Instead of OBE/MBE/CBE, we’ll have NDE (NeuroDiversity medal of Excellence). Universities will finally stop failing or boring people, offering interdisciplinary MASc and PhDs. ‘Neurodiversity’ will also become truly diversified. We’ll then run around with tentacles on our heads. New performance-lecture at Royal Society of Arts attended by 130 people.
Celebrate the Extraordinary (2015) was a practice-led investigation that outlines an inclusive approach to artistic collaboration. It centred on the £4 million opening and closing ceremonies of 8th ASEAN Para Games in 2015, commissioned by the Singapore government.
05/2020: Get in touch to help me learn and do better as a woman, teacher, artist, and human being.
This is a new performance-lecture created in June 2020. It will premiere on 7 July 2020 at Manchester School of Art. It was developed from a talk I gave at Live Art Developmental Agency Summer 2019, by invitation by ‘allies’.
Since 2019, I have been thinking about ‘Artful Leadership’: thinking, making, organising and being in ways that are artful, agile and atypical. This is about leading within, as well as beyond the arts/cultural realms, by which I refer to being embedded within the socio-political structures, to effect cultural, social and systemic change.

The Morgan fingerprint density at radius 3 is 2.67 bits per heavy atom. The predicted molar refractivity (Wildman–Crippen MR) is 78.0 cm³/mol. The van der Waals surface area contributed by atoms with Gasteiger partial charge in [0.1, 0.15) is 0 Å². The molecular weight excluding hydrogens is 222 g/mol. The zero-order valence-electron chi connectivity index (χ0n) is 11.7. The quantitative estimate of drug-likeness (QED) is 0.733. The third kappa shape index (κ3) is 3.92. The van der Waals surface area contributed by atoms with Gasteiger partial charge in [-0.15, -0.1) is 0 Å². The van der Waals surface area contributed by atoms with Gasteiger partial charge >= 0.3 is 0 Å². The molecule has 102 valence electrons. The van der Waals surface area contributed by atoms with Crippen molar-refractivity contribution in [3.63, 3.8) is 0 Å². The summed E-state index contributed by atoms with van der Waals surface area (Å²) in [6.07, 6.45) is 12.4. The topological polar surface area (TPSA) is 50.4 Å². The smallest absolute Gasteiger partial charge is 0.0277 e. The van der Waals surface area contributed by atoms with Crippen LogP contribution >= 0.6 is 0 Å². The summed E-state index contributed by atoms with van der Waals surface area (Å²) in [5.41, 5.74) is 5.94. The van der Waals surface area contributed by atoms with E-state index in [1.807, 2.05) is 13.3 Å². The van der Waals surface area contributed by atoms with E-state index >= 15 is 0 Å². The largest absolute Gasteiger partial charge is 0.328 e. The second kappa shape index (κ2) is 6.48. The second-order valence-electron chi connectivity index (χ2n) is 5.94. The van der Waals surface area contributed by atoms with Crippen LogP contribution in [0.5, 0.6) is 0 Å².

As we move from the immediate crisis towards new ones, we need atypical thinkers, agile doers and creative problem-solvers who thrive in unknowns. A call for a more inclusive and creative socio-political ecosystem.
It’s not business as usual anymore. Instead, it’s time to lead, creatively. Redacted sketch of how I envisage a new creative arts leadership MA/MFA programme, which proposes ‘creative arts leadership’ as an interdisciplinary creative research and practice paradigm is curated through an art school ethos, and situated as extension of art intervention, social practice, seeking to catalyse and make change, in an Industry 4.0 and VUCA (volatile, uncertain, complex, ambiguous) contexts.
I am (co-)founder, (co-)leader, trustee, consultant, co-leader or member of 20 national and international networks and organisations in research, arts, health, and human rights.
Seeking collaborators/sponsors: I aim to curate a residency-cum-collaboration programme that will lead to an exhibition asking, ‘What Could A Neurodiversity-led 2050 Look Like?’ I want to matchmake unlikely pairs of neurodiverse artists and designers with scientists and technologists, and choreograph ways for them to work collaboratively towards the co-creation of new pilots and prototypes of apps, objects or experiences.
Productive antagonisms is an interdisciplinary mode of knowledge exchange and production (Latham and Tan 2016). Itself an artful juxtaposition of concepts and practices and co-created by an artist and a geographer, I have since extended the concept into a mode of learning and teaching, although it has come from prior framings such as ISLANDHOPPING (2002-2005).
Here are two films by two extraordinary award-winning filmmakers: Kleopatra Korai (NY/Greece) and Bertrand Lee (Singapore), commissioned for the opening and closing ceremonies of the 5th ASEAN Para…
Is there too much, or not enough ‘neurodiversity’ in art & academia in the UK? Premiered at Birkbeck, Arts Week May 2019.
Disability Arts Online 2018 article. One of its top 10 editorial pieces, later presented as a performance-lecture at the Science Museum.